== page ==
One of the downsides to being poly is that I can’t share the things I normally would with the people closest to me: my family and my friends. I can’t ring my monogamous friend to discuss a relationship problem, or talk to my Mum about falling in love with my boyfriend. In some ways, being polyamorous can be incredibly isolating outside of the small poly community, because no one wants to hear about it. Compare for example a situation most of us have been in: our close friend starts dating someone, and they turn out to be horrible. But our friend is in love, and can’t seem to walk away from this bad relationship, however much they are made to hurt, and however many times as a friend we advise them truthfully when asked that we think they should. As much as this situation can be tiresome; we never run out of patience with our friend to their face. We continue to be a suppportive friend, even when they act against what we think is the “best thing for them”. Contrast that with being polyamorous: if I have relationship issues, I can’t talk to my friends or family, because if I raise the issue I get the terse reply “what did you expect?”, simply because I am polyamorous. That simple fact has transformed endless sympathy for the monogamous person into absolutely none for me as a poly person. They see it that I’ve caused this myself because I chose to have multiple relationships, and therefore because these additional relationships are “unnecessary”, they have no sympathy or time for me. Anyone see the hypocrisy here?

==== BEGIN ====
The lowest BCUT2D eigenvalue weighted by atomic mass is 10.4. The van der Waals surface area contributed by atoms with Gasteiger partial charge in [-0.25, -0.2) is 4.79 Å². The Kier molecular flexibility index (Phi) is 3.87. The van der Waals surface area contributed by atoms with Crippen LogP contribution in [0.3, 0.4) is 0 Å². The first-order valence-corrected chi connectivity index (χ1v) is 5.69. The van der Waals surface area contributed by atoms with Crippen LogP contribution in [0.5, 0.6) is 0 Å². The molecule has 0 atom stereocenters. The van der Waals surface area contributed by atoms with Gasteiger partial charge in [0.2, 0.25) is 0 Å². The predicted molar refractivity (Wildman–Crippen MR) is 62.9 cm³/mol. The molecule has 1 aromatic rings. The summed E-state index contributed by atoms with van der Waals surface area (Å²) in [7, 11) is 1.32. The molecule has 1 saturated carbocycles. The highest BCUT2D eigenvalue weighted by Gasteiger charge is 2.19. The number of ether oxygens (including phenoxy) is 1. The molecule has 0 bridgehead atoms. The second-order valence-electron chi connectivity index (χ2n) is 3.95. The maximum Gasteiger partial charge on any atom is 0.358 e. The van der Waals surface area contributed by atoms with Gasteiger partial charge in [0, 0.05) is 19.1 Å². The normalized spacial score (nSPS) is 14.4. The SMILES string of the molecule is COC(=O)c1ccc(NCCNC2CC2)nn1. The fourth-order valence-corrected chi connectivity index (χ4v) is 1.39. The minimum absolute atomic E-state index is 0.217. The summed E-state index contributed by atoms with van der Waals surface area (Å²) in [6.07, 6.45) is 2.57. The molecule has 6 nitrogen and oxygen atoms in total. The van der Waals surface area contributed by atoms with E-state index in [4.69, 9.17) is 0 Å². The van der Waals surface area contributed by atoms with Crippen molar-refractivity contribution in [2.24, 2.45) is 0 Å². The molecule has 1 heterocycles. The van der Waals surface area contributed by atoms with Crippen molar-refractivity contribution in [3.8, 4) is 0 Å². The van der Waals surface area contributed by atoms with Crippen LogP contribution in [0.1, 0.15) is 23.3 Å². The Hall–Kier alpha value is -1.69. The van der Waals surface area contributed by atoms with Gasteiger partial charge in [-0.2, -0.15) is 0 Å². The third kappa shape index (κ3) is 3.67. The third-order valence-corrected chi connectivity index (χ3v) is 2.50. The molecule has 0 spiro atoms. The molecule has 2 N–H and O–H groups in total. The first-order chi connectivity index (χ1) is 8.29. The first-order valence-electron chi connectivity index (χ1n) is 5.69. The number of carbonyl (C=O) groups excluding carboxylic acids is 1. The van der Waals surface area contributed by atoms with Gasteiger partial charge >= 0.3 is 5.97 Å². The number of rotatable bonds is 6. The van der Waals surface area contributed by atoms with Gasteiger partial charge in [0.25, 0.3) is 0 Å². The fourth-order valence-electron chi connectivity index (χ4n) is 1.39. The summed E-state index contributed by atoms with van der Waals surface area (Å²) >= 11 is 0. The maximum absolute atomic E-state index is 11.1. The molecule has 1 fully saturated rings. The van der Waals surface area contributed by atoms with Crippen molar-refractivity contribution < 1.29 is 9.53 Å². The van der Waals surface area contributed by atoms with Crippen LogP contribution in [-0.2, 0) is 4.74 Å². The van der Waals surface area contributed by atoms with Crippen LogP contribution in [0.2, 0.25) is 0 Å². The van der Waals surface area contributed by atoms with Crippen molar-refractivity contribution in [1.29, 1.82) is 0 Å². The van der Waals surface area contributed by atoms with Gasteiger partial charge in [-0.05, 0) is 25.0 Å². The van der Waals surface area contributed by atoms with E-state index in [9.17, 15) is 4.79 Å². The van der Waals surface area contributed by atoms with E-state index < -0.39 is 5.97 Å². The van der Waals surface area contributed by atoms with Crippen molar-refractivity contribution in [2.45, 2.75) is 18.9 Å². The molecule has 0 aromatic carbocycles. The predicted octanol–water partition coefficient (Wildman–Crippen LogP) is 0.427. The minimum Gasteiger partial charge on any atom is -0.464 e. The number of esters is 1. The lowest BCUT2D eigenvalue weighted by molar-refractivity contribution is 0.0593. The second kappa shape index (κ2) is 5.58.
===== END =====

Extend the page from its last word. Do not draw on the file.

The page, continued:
As much as this hurts when you can’t share your happiness, the times it hurts most is when you are in pain. When I broke up with my first polyamorous relationship, I was heartbroken. I did exactly what a monogamous person does, I cried, I grieved, I got angry and I pined. The difference was that not only could I not talk to the people I normally would, I did not have their support. I had no offers of girly nights in or out to “get over it”, no shoulders to cry on. Beyond that, as a poly person with other relationships, I felt unable to talk to my husband about it. I try hard not to let relationships spill over into other relationships that I had to deal with the whole thing on my own, and it was incredibly difficult, and made me question whether I could do this poly thing at all. I’m very lucky now that I have a support network with my poly extended family, and the larger poly-kinky commuity for advice, support and friendship.